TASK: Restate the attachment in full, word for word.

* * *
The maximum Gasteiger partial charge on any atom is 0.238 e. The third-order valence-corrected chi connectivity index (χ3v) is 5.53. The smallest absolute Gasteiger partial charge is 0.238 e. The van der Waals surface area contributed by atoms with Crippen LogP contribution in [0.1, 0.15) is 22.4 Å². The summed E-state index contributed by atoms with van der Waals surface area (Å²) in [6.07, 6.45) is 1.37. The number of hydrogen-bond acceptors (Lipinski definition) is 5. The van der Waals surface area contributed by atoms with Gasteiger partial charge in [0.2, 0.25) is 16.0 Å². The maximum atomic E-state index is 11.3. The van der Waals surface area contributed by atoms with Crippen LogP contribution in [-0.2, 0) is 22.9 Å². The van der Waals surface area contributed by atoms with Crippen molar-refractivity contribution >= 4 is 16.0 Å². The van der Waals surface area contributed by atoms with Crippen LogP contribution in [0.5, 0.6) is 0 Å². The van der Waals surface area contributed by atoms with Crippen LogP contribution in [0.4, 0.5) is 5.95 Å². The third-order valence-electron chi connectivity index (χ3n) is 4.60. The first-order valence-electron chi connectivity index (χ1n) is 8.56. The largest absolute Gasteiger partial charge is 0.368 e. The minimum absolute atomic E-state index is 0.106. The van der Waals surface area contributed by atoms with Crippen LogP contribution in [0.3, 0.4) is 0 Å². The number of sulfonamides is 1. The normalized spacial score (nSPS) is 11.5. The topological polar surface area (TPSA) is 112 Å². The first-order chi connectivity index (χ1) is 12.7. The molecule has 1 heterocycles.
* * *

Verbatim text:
The maximum Gasteiger partial charge on any atom is 0.238 e. The third-order valence-corrected chi connectivity index (χ3v) is 5.53. The smallest absolute Gasteiger partial charge is 0.238 e. The van der Waals surface area contributed by atoms with Crippen LogP contribution in [0.1, 0.15) is 22.4 Å². The summed E-state index contributed by atoms with van der Waals surface area (Å²) in [6.07, 6.45) is 1.37. The number of hydrogen-bond acceptors (Lipinski definition) is 5. The van der Waals surface area contributed by atoms with Gasteiger partial charge in [0.2, 0.25) is 16.0 Å². The maximum atomic E-state index is 11.3. The van der Waals surface area contributed by atoms with Crippen LogP contribution in [-0.2, 0) is 22.9 Å². The van der Waals surface area contributed by atoms with Crippen molar-refractivity contribution >= 4 is 16.0 Å². The van der Waals surface area contributed by atoms with Crippen LogP contribution in [0.5, 0.6) is 0 Å². The van der Waals surface area contributed by atoms with Crippen LogP contribution in [0.4, 0.5) is 5.95 Å². The third-order valence-electron chi connectivity index (χ3n) is 4.60. The first-order valence-electron chi connectivity index (χ1n) is 8.56. The largest absolute Gasteiger partial charge is 0.368 e. The minimum absolute atomic E-state index is 0.106. The van der Waals surface area contributed by atoms with Crippen LogP contribution in [0.3, 0.4) is 0 Å². The number of sulfonamides is 1. The normalized spacial score (nSPS) is 11.5. The topological polar surface area (TPSA) is 112 Å². The first-order chi connectivity index (χ1) is 12.7. The molecule has 1 heterocycles.